The Waimea Cherry Blossom Heritage Festival might be pau, but the trees are still creating a great show. Check them out soon before they disappear for another year.
As those trees begin to fade, blue jacaranda, silver oak and ohia will begin to brighten the landscape. Later in the spring, royal poinciana and rainbow shower trees will brighten streets and gardens. The often maligned African tulip trees also will make a spectacular display as the weather warms.
There was a time when forests covered much of the lands that are now grassland and desert in Hawaii. However, with the introduction of grazing animals, our forests began to shrink.
The vast koa forests of the Kohala mountains, Mauka Kona and East Hawaii are now mere remnants of their past glory.
Loss of forests affects the climate, making it hotter, drier and windier. Even areas such as Hilo experience extremes of flooding and drought when forests are removed.
Lucky for us, some folks know the value of forests and windbreaks. Our progressive ranchers are planting some koa and eucalyptus at higher elevations.
Then there are groups such as the Outdoor Circle, 4-H, Scouts and Lions clubs that are doing what they can to reforest. Unfortunately, the Kona Outdoor Circle that did so much to make Kona “clean, green and beautiful” is no longer active. However all it would take to revive this important organization would be to have a few energetic community leaders get the ball rolling.
In the 1980s there were almost a thousand members that worked with the landscape industry and developers to encourage tree planting, underground utilities and reduce the number of ugly signs and billboards. These amazing citizens also were involved in the overall planning and development of West Hawaii.
Now, well-planned areas such as Mauna Lani, Waiakoloa and Mauna Kea Resorts are literally being transformed into tropical oases.
But all this is just not enough.
So how can we, as individuals, help beautify and make our environments more enjoyable? One example, is people in areas such as Kaloko Mauka are getting involved in the Forestry Divisions Forest Stewardship program and Hawaii Island Land Trust.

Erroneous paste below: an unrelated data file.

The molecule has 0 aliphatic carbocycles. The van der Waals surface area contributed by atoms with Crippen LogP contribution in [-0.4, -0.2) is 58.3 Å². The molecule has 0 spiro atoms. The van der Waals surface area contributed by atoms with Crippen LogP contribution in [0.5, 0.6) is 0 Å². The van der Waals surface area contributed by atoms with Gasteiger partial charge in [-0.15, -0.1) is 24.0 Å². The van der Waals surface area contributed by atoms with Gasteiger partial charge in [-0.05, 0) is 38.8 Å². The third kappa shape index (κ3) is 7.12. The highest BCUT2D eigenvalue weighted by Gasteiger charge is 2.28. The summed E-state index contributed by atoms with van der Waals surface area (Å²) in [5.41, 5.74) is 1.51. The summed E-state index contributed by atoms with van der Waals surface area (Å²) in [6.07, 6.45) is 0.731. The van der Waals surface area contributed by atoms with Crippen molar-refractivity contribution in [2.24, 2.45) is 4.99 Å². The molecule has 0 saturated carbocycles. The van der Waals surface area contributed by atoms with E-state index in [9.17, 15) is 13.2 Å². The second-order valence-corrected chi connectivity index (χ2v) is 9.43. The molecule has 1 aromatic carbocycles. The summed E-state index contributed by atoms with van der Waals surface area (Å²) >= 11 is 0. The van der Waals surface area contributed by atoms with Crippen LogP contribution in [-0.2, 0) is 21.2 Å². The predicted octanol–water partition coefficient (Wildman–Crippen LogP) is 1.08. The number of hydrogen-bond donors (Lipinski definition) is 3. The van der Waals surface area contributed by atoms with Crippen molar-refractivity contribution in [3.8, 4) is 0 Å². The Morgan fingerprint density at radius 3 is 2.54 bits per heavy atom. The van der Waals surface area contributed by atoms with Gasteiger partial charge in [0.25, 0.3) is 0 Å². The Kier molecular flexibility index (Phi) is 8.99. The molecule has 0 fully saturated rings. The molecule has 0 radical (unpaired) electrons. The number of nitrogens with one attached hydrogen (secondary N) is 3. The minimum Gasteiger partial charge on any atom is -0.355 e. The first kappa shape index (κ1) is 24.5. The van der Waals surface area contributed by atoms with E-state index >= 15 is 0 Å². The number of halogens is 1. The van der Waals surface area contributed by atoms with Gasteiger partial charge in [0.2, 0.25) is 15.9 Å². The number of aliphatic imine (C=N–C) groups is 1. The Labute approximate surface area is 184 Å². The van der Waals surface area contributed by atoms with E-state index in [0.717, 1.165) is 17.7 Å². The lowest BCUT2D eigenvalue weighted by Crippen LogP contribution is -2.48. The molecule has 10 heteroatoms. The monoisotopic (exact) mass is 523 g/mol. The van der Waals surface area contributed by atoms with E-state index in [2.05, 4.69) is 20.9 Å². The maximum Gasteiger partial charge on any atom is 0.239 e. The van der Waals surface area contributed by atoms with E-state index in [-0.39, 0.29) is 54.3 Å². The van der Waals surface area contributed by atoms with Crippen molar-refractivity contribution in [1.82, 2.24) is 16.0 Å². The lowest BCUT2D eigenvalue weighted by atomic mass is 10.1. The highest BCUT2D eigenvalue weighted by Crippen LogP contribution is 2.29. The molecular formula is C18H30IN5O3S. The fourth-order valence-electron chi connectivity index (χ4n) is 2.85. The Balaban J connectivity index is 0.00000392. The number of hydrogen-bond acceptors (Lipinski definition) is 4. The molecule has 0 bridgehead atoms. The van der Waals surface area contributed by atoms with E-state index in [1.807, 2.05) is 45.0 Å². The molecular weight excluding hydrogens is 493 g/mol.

Even small lots add up. By planting trees in your yard, you actually can change the microclimate and make your yard several degrees cooler during the summer. If you place your trees just right, you can even create a garden climate that is milder during cool, windy periods.
It’s really interesting when you expand these basic principles.
What happens when everyone in your neighborhood or community plants shade trees? Well, you can actually change the climate over fairly large areas.
Foresters have research data that support the theory that reforestation might increase local rainfall and modify temperature extremes. By the way, urban reforestation is what is happening when lots of folks in a neighborhood or town plant trees.
Now let’s look at tree planting from another angle.
Visitors bring millions of dollars to Hawaii each year. Our sunny winter skies are a big attraction. It used to be that our beaches and tropical woodlands were part of that appeal. Now with urban sprawl on some of our best beaches, our main salvation from endless asphalt alleys is abundant landscaping.
Planting trees to give shade and beautify our communities isn’t the complete answer, but it can help.
Shopping is miserable when streets are barren and parking lots are hot and uncomfortable. Hotels, restaurants and gas stations that are attractively landscaped with shade trees, shrubs and grass attract customers. Even grocery and department stores are finding that landscaping pays off.
In tree planting activities, remember proper planting is important, as well as a knowledge of the tree’s requirements. Maintenance is the limiting factor as to whether or not street planting is practical.
Be sure to choose trees that fit the space in which they must grow. In some new developments, underground utilities are installed. This allows freedom from wires and poles. In such well planned areas, street side shade trees can be planted to minimize the negative impact of asphalt and concrete.
In Hawaii, we have a wide variety of plants. Therefore, we have a wide variety for beauty — and food source for humans and our wildlife. By keeping abundant vegetation as an integral part of our human communities, we actually find a constant connection with our natural world.
For assistance in the selection and care of trees, call the UH Master Gardener Helpline at 322-4893 in Kona or 981-5199 in Hilo.